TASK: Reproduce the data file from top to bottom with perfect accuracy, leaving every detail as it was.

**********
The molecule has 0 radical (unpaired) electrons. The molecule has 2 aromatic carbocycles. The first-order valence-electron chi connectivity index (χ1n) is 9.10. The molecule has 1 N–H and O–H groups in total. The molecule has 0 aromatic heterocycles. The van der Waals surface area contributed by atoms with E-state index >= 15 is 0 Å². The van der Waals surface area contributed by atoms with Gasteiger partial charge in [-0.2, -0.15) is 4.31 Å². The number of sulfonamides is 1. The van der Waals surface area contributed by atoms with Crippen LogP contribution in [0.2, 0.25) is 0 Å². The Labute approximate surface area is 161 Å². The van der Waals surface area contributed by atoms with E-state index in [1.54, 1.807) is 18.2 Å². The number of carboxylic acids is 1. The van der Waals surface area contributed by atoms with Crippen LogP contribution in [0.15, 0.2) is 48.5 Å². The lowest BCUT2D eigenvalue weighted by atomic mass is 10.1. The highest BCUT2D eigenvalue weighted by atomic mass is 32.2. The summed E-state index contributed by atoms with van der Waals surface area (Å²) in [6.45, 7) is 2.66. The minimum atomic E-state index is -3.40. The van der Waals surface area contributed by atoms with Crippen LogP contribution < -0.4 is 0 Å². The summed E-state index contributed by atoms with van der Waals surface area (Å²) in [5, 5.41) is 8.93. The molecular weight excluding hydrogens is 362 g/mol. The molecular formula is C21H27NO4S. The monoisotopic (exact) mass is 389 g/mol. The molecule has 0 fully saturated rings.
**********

The molecule has 0 radical (unpaired) electrons. The molecule has 2 aromatic carbocycles. The first-order valence-electron chi connectivity index (χ1n) is 9.10. The molecule has 1 N–H and O–H groups in total. The molecule has 0 aromatic heterocycles. The van der Waals surface area contributed by atoms with E-state index >= 15 is 0 Å². The van der Waals surface area contributed by atoms with Gasteiger partial charge in [-0.2, -0.15) is 4.31 Å². The number of sulfonamides is 1. The van der Waals surface area contributed by atoms with Crippen LogP contribution in [0.2, 0.25) is 0 Å². The Labute approximate surface area is 161 Å². The van der Waals surface area contributed by atoms with E-state index in [1.54, 1.807) is 18.2 Å². The number of carboxylic acids is 1. The van der Waals surface area contributed by atoms with Crippen LogP contribution in [0.15, 0.2) is 48.5 Å². The lowest BCUT2D eigenvalue weighted by atomic mass is 10.1. The highest BCUT2D eigenvalue weighted by atomic mass is 32.2. The summed E-state index contributed by atoms with van der Waals surface area (Å²) in [6.45, 7) is 2.66. The minimum atomic E-state index is -3.40. The van der Waals surface area contributed by atoms with Crippen LogP contribution < -0.4 is 0 Å². The summed E-state index contributed by atoms with van der Waals surface area (Å²) in [5, 5.41) is 8.93. The molecular weight excluding hydrogens is 362 g/mol. The molecular formula is C21H27NO4S. The monoisotopic (exact) mass is 389 g/mol. The molecule has 0 fully saturated rings.